With more than 100 million iPods on the street, it's easy to see that the Apple-designed music player has become a cultural phenomenon.
Consumer interest in the iPod shows no signs of waning. Want proof? The blogosphere is buzzing with rumors that a next generation iPod is going to be released in the next few days, and those mere rumors may have actually boosted the company's stock price.
On Monday, the tech blog Secret Notes posted a short bit from an unidentified source that offered: "… the possibility of an iPod update as early as tomorrow, with a touch-screen iPod taking center stage."
That lightly sourced rumor, which has since been retracted by the site, was enough to get traders moving on Wall Street. Shares of Apple shot up more than 3 percent during trading yesterday with no real news coming out of Apple's Cupertino, Calif., headquarters.
An Apple spokesperson tells ABC News the company doesn't comment on speculation about its products and noted that Apple does not have any public announcements scheduled in the next few days.
Analysts who follow the company closely say a sixth-generation iPod is just one of many possibilities for building the Apple digital media "ecosphere." But, they say, any new hardware from Apple probably will not be introduced until after the company gets its highly anticipated iPhone to the market in late June.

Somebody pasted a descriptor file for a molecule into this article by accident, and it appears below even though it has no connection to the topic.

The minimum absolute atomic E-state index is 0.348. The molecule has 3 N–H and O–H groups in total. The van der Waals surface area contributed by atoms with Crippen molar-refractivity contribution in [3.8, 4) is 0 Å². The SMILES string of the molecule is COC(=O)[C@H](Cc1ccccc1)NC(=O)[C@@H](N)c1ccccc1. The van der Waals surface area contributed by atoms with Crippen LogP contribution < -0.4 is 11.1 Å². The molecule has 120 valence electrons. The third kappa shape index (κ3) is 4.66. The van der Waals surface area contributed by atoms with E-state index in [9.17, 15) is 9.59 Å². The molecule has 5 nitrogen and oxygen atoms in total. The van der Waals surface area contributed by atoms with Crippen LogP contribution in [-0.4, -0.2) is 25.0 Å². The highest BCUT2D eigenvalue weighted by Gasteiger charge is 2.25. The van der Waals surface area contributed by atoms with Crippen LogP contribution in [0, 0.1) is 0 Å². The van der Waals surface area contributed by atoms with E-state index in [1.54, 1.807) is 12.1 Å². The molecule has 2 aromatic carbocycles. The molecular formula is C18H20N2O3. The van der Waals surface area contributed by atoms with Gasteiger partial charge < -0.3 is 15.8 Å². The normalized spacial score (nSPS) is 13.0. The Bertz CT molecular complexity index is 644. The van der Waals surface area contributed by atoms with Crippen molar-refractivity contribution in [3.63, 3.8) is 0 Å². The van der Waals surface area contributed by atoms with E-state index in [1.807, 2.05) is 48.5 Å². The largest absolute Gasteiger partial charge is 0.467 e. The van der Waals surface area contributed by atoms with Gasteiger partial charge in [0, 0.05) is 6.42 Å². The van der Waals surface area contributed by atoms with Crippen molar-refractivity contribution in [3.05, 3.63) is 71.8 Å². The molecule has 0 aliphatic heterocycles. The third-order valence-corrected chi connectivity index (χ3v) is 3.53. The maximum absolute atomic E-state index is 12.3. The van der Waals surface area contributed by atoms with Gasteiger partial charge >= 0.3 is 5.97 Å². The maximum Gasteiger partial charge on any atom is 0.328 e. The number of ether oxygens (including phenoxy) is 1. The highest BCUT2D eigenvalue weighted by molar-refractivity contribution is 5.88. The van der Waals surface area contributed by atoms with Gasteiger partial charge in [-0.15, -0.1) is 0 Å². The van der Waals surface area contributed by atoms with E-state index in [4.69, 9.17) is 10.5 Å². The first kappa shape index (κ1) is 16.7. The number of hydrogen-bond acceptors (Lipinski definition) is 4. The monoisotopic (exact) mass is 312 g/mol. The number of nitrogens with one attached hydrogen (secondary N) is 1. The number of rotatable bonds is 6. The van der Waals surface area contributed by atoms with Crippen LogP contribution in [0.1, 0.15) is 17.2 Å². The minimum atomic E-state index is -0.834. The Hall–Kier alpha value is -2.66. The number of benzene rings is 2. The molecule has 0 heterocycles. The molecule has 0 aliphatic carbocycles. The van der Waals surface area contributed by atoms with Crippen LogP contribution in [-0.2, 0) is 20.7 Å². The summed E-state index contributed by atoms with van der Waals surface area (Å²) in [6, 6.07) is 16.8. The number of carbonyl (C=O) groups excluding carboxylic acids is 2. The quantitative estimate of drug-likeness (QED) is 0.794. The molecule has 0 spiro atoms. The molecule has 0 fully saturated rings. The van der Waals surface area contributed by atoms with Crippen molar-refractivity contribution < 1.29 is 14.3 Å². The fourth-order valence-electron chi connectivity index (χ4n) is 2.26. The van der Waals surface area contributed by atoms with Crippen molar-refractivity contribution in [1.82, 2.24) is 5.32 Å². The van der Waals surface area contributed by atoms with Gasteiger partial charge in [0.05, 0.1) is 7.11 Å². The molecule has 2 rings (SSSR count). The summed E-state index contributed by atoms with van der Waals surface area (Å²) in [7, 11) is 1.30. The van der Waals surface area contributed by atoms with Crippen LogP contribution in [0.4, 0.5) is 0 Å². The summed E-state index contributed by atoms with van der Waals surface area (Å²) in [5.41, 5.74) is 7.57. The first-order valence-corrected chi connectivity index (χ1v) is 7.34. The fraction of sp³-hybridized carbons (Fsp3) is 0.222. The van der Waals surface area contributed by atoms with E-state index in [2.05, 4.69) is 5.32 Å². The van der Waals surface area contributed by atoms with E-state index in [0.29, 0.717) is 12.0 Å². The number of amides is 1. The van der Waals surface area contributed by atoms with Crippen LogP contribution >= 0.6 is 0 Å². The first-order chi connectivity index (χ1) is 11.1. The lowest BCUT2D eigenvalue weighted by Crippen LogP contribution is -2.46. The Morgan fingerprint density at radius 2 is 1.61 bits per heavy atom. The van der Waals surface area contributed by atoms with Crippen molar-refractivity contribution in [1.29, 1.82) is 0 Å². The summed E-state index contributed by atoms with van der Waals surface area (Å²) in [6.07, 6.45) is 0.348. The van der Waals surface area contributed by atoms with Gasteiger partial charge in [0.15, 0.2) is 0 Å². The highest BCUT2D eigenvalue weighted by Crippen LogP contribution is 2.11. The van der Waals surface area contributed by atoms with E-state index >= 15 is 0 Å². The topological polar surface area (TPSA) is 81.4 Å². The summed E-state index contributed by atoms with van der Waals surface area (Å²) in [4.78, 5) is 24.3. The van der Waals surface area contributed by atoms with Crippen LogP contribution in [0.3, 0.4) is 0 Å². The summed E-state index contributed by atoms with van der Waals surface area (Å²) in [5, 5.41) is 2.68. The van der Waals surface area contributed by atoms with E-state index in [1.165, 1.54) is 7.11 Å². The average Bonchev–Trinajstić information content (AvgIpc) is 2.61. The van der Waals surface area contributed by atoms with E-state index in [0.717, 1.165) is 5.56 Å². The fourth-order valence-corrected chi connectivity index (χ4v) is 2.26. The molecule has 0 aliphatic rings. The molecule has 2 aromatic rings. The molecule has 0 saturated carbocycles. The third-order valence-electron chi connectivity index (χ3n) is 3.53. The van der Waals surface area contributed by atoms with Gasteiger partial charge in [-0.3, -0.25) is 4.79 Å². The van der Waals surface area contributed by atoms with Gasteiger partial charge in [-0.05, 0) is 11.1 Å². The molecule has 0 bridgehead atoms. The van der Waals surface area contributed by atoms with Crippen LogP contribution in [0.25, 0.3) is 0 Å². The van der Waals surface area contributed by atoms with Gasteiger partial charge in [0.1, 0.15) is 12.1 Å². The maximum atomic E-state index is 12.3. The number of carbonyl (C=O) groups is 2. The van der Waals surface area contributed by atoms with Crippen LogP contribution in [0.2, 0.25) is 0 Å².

"The most important product in Apple's pipeline is the iPhone," said Tim Bajarin, an Apple analyst at Creative Strategies. "Nothing is going to steal the limelight from the iPhone. That's the No. 1 reason that I don't think we'll see a new iPod any time soon."
The new mobile phone and music device is Apple's first push into the cell phone space. The iPhone features an innovative touch-screen display that takes up the entire face of the device.
Much of the blogosphere speculation centered on the belief that a new iPod could have a similar touch screen. Many experts say this technology will eventually be integrated into the iPod, but not too soon.
"There's a real question mark from a lot of us in the sense of Apple actually doing an iPod that has the touch screen like an iPhone during the first year of the iPhone," said Bajarin.
Apple executives have set expectations that the company will sell 10 million of the $500 phones during the first 18 months on the market, with the new touch technology a key sales driver. If the touch-screen option is offered on iPods right away, some analysts believe it could erode the sales of the iPhone.
Instead, they believe the next big iPod announcement from Apple will be higher memory versions of its popular Nano iPod models, which currently top out with eight gigabytes of memory -- enough memory to hold roughly 2,000 songs.
Previous iPod product introductions have been accompanied by P.T. Barnum-style fanfare at one of the two major Apple conferences held each year. The next big Apple shindig is the Apple Developers Conference in June, at which most analysts believe the company will focus on the next generation Mac operating system -- known as OS X Leopard.
So when will American consumers get their first look at the next big thing in portable music?
"If we see new iPods, the more likely time you'd see them most likely will come just before or some time in the third quarter," said Bajarin. "What you want to do is have the products in the pipeline for the Christmas quarter."